(Bloomberg) -- The U.S. posted a $146.8 billion budget deficit in May, the largest for the month since 2009, as revenue declined.
The budget gap rose 66 percent last month from a year earlier, the Treasury Department reported on Tuesday. Spending rose by 10.7 percent to $363.9 billion, compared with a 9.7 percent fall in receipts to $217.1 billion.
The government is facing increasing borrowing in the coming years partly due to tax cuts enacted this year and the strain on social and health spending from an aging population. For the first eight months of the fiscal year, the fiscal gap widened to $532.2 billion, up 23 percent from last year’s $432.9 billion deficit.
Tax and spending measures approved by President Donald Trump are expected to push the budget deficit to $804 billion in the current fiscal year, from $665 billion in fiscal 2017, and then surpass the $1 trillion-mark by 2020.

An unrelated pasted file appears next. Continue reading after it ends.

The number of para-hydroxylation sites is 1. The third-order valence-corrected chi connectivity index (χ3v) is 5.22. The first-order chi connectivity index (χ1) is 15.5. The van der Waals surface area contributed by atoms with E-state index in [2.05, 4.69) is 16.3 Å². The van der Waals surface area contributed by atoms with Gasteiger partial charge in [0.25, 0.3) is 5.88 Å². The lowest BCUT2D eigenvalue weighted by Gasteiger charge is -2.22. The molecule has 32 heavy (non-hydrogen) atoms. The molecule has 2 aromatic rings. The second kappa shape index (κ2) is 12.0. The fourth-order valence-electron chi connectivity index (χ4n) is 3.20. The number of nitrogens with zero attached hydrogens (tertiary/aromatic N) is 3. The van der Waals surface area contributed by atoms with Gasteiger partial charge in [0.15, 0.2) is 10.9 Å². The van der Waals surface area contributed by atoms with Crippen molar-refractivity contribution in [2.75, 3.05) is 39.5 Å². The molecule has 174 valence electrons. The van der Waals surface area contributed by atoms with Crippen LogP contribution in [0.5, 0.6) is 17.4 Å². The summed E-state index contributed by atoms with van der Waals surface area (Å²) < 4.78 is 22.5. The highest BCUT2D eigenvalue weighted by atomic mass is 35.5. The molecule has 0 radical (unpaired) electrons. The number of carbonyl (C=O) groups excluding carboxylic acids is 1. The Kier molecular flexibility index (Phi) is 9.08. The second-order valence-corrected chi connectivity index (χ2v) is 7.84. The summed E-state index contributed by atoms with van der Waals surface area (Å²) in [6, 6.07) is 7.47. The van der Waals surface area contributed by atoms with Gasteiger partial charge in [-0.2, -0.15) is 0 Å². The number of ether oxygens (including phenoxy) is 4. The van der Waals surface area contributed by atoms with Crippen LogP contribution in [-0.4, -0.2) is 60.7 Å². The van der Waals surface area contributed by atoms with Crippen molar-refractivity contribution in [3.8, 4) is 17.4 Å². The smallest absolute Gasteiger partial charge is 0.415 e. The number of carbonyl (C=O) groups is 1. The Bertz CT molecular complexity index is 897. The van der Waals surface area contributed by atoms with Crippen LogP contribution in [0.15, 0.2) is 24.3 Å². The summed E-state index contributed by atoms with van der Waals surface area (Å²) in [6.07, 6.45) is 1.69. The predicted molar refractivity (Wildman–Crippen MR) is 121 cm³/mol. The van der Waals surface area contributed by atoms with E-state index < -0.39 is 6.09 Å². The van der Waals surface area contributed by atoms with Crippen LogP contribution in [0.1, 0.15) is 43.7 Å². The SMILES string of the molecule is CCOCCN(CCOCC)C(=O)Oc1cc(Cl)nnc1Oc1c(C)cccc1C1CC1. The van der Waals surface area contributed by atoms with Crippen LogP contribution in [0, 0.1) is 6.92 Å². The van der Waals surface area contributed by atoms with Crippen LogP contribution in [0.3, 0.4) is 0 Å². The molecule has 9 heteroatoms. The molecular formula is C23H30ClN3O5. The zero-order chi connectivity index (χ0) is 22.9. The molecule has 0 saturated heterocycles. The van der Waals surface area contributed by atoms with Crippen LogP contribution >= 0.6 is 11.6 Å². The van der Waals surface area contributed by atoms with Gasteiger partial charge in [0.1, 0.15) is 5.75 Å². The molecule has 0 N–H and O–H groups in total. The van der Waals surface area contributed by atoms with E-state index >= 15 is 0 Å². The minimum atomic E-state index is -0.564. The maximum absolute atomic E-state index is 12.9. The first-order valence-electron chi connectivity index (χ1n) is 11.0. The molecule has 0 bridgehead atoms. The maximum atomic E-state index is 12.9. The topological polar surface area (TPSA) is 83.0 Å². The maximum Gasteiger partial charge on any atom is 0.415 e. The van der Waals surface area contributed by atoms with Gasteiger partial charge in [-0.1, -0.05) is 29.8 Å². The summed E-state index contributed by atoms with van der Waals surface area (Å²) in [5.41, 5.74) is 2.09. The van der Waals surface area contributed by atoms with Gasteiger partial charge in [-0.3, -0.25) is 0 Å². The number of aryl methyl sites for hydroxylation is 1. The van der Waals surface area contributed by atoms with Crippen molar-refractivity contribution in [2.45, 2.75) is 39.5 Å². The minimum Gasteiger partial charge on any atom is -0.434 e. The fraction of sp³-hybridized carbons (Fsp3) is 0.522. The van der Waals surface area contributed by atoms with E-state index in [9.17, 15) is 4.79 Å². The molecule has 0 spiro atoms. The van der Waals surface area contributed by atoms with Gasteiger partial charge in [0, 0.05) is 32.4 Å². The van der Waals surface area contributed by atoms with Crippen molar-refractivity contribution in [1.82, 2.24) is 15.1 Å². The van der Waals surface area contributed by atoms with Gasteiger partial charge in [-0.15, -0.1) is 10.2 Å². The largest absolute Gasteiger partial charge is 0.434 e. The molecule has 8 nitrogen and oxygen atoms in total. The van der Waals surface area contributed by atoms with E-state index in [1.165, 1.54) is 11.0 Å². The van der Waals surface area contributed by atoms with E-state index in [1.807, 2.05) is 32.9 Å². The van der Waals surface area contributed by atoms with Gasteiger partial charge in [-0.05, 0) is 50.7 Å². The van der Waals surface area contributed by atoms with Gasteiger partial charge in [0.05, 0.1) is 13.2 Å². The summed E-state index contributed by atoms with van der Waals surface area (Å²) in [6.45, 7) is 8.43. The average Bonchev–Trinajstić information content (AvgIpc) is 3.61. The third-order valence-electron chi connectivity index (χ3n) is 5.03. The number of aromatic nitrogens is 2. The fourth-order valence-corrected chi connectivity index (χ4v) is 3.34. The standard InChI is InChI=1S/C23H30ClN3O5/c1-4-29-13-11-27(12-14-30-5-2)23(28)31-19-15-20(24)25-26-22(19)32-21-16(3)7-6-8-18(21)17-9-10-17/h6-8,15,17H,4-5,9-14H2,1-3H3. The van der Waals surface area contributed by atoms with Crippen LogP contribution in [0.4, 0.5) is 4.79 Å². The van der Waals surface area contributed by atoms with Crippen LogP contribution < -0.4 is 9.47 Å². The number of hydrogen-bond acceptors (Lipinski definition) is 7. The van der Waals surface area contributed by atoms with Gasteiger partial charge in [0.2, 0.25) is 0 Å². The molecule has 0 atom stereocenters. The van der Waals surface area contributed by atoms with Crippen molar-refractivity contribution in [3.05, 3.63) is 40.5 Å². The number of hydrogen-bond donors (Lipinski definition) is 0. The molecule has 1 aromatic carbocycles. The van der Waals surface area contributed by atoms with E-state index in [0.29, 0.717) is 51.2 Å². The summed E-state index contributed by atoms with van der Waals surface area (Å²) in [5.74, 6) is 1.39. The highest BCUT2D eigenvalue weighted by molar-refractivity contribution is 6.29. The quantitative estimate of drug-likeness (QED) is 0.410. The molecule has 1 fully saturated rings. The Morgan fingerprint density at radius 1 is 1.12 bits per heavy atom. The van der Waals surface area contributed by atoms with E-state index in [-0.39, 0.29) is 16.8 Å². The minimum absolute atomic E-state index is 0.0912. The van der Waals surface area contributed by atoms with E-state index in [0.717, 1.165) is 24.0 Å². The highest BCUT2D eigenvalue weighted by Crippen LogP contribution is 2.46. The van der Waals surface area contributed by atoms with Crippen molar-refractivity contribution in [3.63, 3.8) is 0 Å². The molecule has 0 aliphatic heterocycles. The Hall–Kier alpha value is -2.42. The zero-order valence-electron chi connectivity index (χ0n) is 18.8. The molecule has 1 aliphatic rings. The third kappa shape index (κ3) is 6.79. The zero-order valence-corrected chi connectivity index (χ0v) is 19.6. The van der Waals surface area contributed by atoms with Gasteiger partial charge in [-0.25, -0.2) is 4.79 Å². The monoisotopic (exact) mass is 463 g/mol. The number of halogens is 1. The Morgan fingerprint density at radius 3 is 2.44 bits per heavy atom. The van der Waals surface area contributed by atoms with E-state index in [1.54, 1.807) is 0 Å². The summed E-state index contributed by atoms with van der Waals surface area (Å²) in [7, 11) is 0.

Many economy watchers expect the federal deficit will swell after the Trump administration enacted tax cuts late last year that will reduce federal revenue by $1.5 trillion over a decade. The Trump administration has said the boost to economic growth from tax cuts, regulatory rollbacks and the trade agenda will lead to an increase in revenue.
So far this fiscal year that started Oct. 1, spending jumped by 5.9 percent to $2.76 trillion and revenue increased by 2.6 percent gain to $2.22 trillion.
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